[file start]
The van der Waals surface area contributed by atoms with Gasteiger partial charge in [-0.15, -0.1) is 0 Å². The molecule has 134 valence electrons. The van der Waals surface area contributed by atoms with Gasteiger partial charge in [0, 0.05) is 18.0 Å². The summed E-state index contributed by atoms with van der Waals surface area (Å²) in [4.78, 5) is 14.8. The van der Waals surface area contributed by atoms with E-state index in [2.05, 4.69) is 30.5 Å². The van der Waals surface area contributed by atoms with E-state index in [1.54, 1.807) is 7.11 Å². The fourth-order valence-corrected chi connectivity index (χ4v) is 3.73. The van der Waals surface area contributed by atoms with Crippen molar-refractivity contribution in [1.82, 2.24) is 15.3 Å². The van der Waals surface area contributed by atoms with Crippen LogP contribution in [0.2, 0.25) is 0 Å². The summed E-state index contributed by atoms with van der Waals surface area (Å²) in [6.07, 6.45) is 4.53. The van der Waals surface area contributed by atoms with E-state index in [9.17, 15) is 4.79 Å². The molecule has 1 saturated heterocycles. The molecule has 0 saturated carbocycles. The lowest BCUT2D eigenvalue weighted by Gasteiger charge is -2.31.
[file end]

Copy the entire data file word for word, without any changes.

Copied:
The van der Waals surface area contributed by atoms with Gasteiger partial charge in [-0.15, -0.1) is 0 Å². The molecule has 134 valence electrons. The van der Waals surface area contributed by atoms with Gasteiger partial charge in [0, 0.05) is 18.0 Å². The summed E-state index contributed by atoms with van der Waals surface area (Å²) in [4.78, 5) is 14.8. The van der Waals surface area contributed by atoms with E-state index in [2.05, 4.69) is 30.5 Å². The van der Waals surface area contributed by atoms with E-state index in [1.54, 1.807) is 7.11 Å². The fourth-order valence-corrected chi connectivity index (χ4v) is 3.73. The van der Waals surface area contributed by atoms with Crippen molar-refractivity contribution in [1.82, 2.24) is 15.3 Å². The van der Waals surface area contributed by atoms with Crippen LogP contribution in [0.2, 0.25) is 0 Å². The summed E-state index contributed by atoms with van der Waals surface area (Å²) in [6.07, 6.45) is 4.53. The van der Waals surface area contributed by atoms with E-state index in [9.17, 15) is 4.79 Å². The molecule has 1 saturated heterocycles. The molecule has 0 saturated carbocycles. The lowest BCUT2D eigenvalue weighted by Gasteiger charge is -2.31.